Krones boosts production efficiency in data center and executes safe migration from RISC platforms for mission-critical applications
Here’s a great story about the Machinery and Engineering company Krones Group, out of Neutraubling, Germany. The company manufactures machinery and complete plants for process, bottling, and packaging technology.
Millions of bottles, cans, and specially shaped containers are processed daily on behalf of breweries, the soft-drink sector, and manufacturers of wine, sparkling wine, and spirits as well as for the chemical, pharmaceutical, and cosmetics industry.
The company’s data centers are a key enabler for business growth. Consisting of 200 physical servers and 700 virtual machines spread across three locations, this critical infrastructure previously used a mix of technologies from different vendors. During a typical day, the three facilities handle around 1.3 petabytes of data and, in the case of the largest SAP database with more than 6TB, serve 5500 users concurrently. This data center environment relied on reduced instruction set computer (RISC) processor architectures for business critical applications such as SAP and databases, mostly running Solaris operating systems.
Krones selected a Cisco Smart+Connected™ Manufacturing solution, based on the Cisco® Unified Data Center. This pre-validated architectural approach combines server respective computing performance, network, and management into a platform designed to automate IT as a service across physical and virtual environments. The end result is increased budget efficiency, more agile business responsiveness, and simplified IT operations.
Migration from RISC/Solaris to Cisco UCS/Linux has begun and is already improving agility. IT infrastructure can now respond quicker to changes andrequirements in the development of application and business processes. Read More »
The numbers coming out month after month show that we seem to be tracking a slow but steady recovery. As I’ve said before, I’m cautiously optimistic about the manufacturing sector – especially in the USA.
On Thursday (3rd January, 2013), ADP1 said construction added 39,000 positions in December, second only to trade and transportation utilities, which grew 53,000. Medium- and larger-sized businesses led the way with 102,000 and 87,000 new jobs respectively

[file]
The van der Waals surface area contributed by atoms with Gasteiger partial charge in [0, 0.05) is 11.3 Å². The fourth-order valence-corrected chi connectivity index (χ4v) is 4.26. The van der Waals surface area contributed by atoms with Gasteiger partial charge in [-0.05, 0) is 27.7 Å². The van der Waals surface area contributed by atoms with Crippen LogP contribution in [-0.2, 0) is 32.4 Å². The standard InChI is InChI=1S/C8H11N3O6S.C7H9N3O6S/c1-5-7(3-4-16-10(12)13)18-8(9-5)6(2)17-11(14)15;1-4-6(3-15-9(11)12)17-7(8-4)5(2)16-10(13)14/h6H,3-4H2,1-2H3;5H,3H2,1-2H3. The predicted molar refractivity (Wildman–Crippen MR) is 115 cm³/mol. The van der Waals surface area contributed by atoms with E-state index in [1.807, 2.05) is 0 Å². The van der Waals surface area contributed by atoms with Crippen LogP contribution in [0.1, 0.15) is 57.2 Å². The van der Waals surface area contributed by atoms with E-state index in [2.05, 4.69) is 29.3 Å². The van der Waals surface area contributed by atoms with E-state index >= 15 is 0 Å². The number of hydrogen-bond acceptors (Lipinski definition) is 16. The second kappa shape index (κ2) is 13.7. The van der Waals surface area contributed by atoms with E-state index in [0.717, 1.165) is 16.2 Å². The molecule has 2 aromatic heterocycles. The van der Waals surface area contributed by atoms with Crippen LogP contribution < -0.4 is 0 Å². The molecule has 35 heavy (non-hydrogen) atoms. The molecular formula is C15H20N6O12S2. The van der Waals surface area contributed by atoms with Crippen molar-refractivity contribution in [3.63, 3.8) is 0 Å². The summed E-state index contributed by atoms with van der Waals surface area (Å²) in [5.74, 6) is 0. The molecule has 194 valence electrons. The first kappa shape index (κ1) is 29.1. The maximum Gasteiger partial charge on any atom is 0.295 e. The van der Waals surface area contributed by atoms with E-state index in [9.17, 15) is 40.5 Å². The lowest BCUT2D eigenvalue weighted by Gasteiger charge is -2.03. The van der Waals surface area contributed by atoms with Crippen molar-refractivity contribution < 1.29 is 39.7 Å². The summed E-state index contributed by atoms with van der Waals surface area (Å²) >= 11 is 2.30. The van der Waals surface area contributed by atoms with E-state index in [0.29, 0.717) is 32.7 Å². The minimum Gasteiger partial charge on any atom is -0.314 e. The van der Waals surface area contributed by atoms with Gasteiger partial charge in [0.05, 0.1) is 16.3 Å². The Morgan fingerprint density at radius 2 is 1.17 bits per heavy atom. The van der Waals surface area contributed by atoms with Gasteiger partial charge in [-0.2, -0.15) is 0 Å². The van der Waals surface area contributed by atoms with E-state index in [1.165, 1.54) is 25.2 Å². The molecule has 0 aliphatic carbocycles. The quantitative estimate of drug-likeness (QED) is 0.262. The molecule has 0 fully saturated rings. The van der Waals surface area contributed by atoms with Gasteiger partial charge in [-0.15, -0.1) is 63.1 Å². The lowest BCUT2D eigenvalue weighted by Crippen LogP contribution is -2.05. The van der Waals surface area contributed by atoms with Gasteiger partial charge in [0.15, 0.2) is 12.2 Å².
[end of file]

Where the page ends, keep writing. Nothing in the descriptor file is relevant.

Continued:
Overall, Employers added 1.84 million jobs in 20112, the most in five years. In the first 11 months of 2012, employers added 1.67 million. Job gains would have to top 170,000 in December to push 2012 ahead of the previous year. Some economists do expect gains at that level or higher.
Even in Asia things are looking up. In the New Year we learned about China’s services growth3, as China’s official purchasing Managers Index (PMI) for the non-manufacturing sector rose to 56.1 in December from 55.6 in November, according to the National Bureau of Statistics (NBS). Other PMIs on the manufacturing sector suggest China’s growth is starting to pick up based on late 2012 data. Not the heady double-digit growth of earlier years, but increases none-the-less. Construction was also up, though all of this growth is partly owing to government investment. The Friday (4th January 2013) HSBC PMI report shows slower growth as it mainly focuses on the private sector. The HSBC report4 showed a softening from 52.1 to 51.7. As you know above 50 is still good. India’s looking good too re PMI for last month! Read More »
CIOs around the world are at the center of technology trends such as cloud, social media, consumerization of IT, and mobility. This is the second blog in a four-part series (Read Part I) exploring and sharing how CIOs around the world are responding to these trends and creating new ways to innovate, grow, and deliver superior customer experience.
Many of us are used to having a pretty formal relationship with our bank – after all, it’s about our money, isn’t it? It’s hard to get more serious than that.
“[In France], it is considered unspeakably rude to fail to wish Bonne Année, usually followed by Meilleurs Voeux, to anybody you haven’t seen since December 31st…right up until the end of January.” Read More »